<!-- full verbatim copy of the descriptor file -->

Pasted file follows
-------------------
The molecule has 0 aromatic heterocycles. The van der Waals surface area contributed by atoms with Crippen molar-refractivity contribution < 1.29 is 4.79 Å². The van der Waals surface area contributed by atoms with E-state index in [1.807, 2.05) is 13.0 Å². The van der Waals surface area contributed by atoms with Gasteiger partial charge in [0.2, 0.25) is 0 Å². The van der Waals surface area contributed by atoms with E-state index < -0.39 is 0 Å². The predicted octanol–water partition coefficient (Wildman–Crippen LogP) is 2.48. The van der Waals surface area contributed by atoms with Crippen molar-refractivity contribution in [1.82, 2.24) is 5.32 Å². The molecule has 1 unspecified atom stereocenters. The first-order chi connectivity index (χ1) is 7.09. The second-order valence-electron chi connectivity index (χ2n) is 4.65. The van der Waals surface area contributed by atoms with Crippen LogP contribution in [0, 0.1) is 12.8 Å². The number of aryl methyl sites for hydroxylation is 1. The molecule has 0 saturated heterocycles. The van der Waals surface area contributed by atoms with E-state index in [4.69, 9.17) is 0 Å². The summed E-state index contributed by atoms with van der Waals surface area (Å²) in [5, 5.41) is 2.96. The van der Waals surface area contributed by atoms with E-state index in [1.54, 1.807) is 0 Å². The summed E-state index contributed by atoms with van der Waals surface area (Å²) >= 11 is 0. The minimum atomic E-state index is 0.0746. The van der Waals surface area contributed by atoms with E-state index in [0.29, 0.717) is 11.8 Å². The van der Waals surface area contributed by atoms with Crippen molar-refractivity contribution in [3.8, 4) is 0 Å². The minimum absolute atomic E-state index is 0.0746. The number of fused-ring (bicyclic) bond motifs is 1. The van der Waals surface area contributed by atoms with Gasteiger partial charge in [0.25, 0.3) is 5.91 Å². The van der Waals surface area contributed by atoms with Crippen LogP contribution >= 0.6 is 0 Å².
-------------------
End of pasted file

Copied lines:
The molecule has 0 aromatic heterocycles. The van der Waals surface area contributed by atoms with Crippen molar-refractivity contribution < 1.29 is 4.79 Å². The van der Waals surface area contributed by atoms with E-state index in [1.807, 2.05) is 13.0 Å². The van der Waals surface area contributed by atoms with Gasteiger partial charge in [0.2, 0.25) is 0 Å². The van der Waals surface area contributed by atoms with E-state index < -0.39 is 0 Å². The predicted octanol–water partition coefficient (Wildman–Crippen LogP) is 2.48. The van der Waals surface area contributed by atoms with Crippen molar-refractivity contribution in [1.82, 2.24) is 5.32 Å². The molecule has 1 unspecified atom stereocenters. The first-order chi connectivity index (χ1) is 7.09. The second-order valence-electron chi connectivity index (χ2n) is 4.65. The van der Waals surface area contributed by atoms with Crippen LogP contribution in [0, 0.1) is 12.8 Å². The number of aryl methyl sites for hydroxylation is 1. The molecule has 0 saturated heterocycles. The van der Waals surface area contributed by atoms with E-state index in [4.69, 9.17) is 0 Å². The summed E-state index contributed by atoms with van der Waals surface area (Å²) in [5, 5.41) is 2.96. The van der Waals surface area contributed by atoms with E-state index in [1.54, 1.807) is 0 Å². The summed E-state index contributed by atoms with van der Waals surface area (Å²) >= 11 is 0. The minimum atomic E-state index is 0.0746. The van der Waals surface area contributed by atoms with E-state index in [0.29, 0.717) is 11.8 Å². The van der Waals surface area contributed by atoms with Crippen molar-refractivity contribution in [3.8, 4) is 0 Å². The minimum absolute atomic E-state index is 0.0746. The number of fused-ring (bicyclic) bond motifs is 1. The van der Waals surface area contributed by atoms with Gasteiger partial charge in [0.25, 0.3) is 5.91 Å². The van der Waals surface area contributed by atoms with Crippen LogP contribution >= 0.6 is 0 Å².